If you’re lucky, you may be able to catch a grasshopper. They generally are easier to catch at night or in the cool of the morning when they move more slowly. You can try cupping your hands around a grasshopper or snaring it in a net. Place it in a jar with holes in the lid. After observing it closely with the children, let it go.
Be alert to sounds of cicadas during the heat of the day. Open a window and encourage children to listen to the buzzing and clicking. To see an image of a cicada and learn more, see http://animals.nationalgeographic.com/animals/bugs/cicada/.
Let’s go to the beach
Set up the home center as a beach. Use child-sized lawn chairs or drape colorful denim over regular chairs. Provide beach towels, sun hats, sunglasses, empty suntan cream tubes, plastic pitcher of water, and plastic or paper drink glasses. Set out a conch shell, dried starfish, and basket of sea shells. Fill a washtub with sand and stock it with toy sand-building tools (or use the sandbox).
Read What Lives in a Shell by Kathleen Zoefeld. Place a collection of shells in the science center with a magnifying glass.
Variation: Set up the home center as an outdoor camp site with props such as tent, bedrolls, poles and line for fishing, binoculars, short logs for a campfire, hiking boots, and field guides to birds, for example.
Provide toy beach tools, plastic cups, spoons, and strainers for the sand box. Wet the sand so it will hold its shape as children build. Give children aprons or old play clothes to wear, and spread newspaper or plastic sheeting on the floor. Encourage children to build roads, bridges, towers, and other structures.
Bury sea shells in wet sand. Invite children to use spoons to dig for the shells and brush the sand off with a paintbrush. Discuss shapes, sizes, and colors of shells.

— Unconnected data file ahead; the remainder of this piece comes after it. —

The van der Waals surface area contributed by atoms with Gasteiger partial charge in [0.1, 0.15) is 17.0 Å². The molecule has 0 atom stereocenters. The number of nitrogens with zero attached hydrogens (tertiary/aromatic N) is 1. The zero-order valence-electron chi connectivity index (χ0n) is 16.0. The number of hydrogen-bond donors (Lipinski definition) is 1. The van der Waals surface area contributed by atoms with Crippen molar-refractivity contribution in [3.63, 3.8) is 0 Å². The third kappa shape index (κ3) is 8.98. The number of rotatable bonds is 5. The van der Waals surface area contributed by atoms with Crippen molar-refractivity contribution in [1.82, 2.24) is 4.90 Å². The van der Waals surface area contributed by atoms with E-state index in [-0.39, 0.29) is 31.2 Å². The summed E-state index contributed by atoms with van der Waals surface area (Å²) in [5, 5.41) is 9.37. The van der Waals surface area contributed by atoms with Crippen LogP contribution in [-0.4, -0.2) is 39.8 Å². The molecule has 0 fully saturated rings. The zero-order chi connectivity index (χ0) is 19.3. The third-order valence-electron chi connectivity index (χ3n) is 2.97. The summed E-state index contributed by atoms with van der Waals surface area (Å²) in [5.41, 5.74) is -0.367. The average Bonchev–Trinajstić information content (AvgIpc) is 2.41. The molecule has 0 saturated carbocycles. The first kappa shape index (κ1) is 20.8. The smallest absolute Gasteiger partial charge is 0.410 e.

Water balloon toss
Have children dress in swim suits or old play clothes and go outdoors. Show children how to fill balloons with water and knot the neck. Children form pairs and stand facing each other. Give each pair a water balloon.
Invite them to take turns tossing the balloon to each other, first from one or two steps apart and gradually increasing the distance by a step. When balloons burst, start over or switch partners. Be sure to pick up any balloon remnants because they can pose a choking hazard for toddlers.
Encourage children to press a toy dinosaur on its side into a flattened lump of play dough. Let the dinosaur print dry outdoors in the sun. Compare the dried impression to a fossil, which is what’s left of a plant or animal that lived long ago. A fossil can be a bone or skeleton, animal track, shell, or an impression of a leaf, mollusk, or insect, for example.
Invite children to search for images of fossils on the Internet or in books.
Bring the field trip inside
Summer is often a busy time for the local art or natural history museum, zoo, planetarium, and similar tourist spots in your community. Instead of fighting the crowds and enduring the heat, invite a museum docent or guide to give a presentation to your children.
Representatives from other sites can also do a show-and-tell. A farmer could demonstrate how to grow strawberries in a small space (hanging planters, clay ceramic pot with side holes), for example. A forest or park ranger could bring leaves and bark from typical trees of the area and talk about fire safety in the woods. A local family could bring a camper trailer or other recreational vehicle to your facility and show children the spaces for cooking, sleeping, and using the bathroom.
Scan the neighborhood for an interesting site within a short walking distance. A quick trip to a fire station or library in the cool of the morning can provide an educational treat. Many libraries have story times in the summer. Or take a nature walk in a nearby park. Bring a camera to take pictures and a bag to bring back seeds, leaves, and other natural items.
Bring a thermometer to your classroom and explain what it does. Set it in different locations (in the shadow of a shelf and by a sunny window, for example), wait a few minutes, and have children report the temperature. Take it outside and test the temperature on different surfaces (asphalt, grass, cement, inside a parked car, for example). Ask why the temperature changes in different locations.
Important reminder: Never leave children alone in a parked car even for a minute. The temperature can soar within minutes to deadly levels, and children can die of heat stroke.